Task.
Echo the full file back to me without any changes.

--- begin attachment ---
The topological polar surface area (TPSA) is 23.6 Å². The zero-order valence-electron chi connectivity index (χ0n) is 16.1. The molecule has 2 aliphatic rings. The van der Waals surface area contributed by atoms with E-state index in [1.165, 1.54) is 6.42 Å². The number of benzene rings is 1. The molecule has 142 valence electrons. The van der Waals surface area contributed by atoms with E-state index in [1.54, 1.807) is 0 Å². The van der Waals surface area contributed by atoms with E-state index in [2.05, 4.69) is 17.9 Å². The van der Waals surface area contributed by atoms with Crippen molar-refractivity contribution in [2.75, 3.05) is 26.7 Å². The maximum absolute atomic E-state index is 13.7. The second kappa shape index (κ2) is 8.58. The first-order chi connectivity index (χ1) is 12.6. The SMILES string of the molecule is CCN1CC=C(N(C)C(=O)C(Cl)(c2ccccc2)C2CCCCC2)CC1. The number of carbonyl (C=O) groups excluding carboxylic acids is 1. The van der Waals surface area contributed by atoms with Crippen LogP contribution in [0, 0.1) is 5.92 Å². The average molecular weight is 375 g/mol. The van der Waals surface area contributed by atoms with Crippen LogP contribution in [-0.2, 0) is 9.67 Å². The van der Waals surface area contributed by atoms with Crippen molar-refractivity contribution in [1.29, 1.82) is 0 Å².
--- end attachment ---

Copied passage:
The topological polar surface area (TPSA) is 23.6 Å². The zero-order valence-electron chi connectivity index (χ0n) is 16.1. The molecule has 2 aliphatic rings. The van der Waals surface area contributed by atoms with E-state index in [1.165, 1.54) is 6.42 Å². The number of benzene rings is 1. The molecule has 142 valence electrons. The van der Waals surface area contributed by atoms with E-state index in [1.54, 1.807) is 0 Å². The van der Waals surface area contributed by atoms with E-state index in [2.05, 4.69) is 17.9 Å². The van der Waals surface area contributed by atoms with Crippen molar-refractivity contribution in [2.75, 3.05) is 26.7 Å². The maximum absolute atomic E-state index is 13.7. The second kappa shape index (κ2) is 8.58. The first-order chi connectivity index (χ1) is 12.6. The SMILES string of the molecule is CCN1CC=C(N(C)C(=O)C(Cl)(c2ccccc2)C2CCCCC2)CC1. The number of carbonyl (C=O) groups excluding carboxylic acids is 1. The van der Waals surface area contributed by atoms with Crippen LogP contribution in [0, 0.1) is 5.92 Å². The average molecular weight is 375 g/mol. The van der Waals surface area contributed by atoms with Crippen LogP contribution in [-0.2, 0) is 9.67 Å². The van der Waals surface area contributed by atoms with Crippen molar-refractivity contribution in [1.29, 1.82) is 0 Å².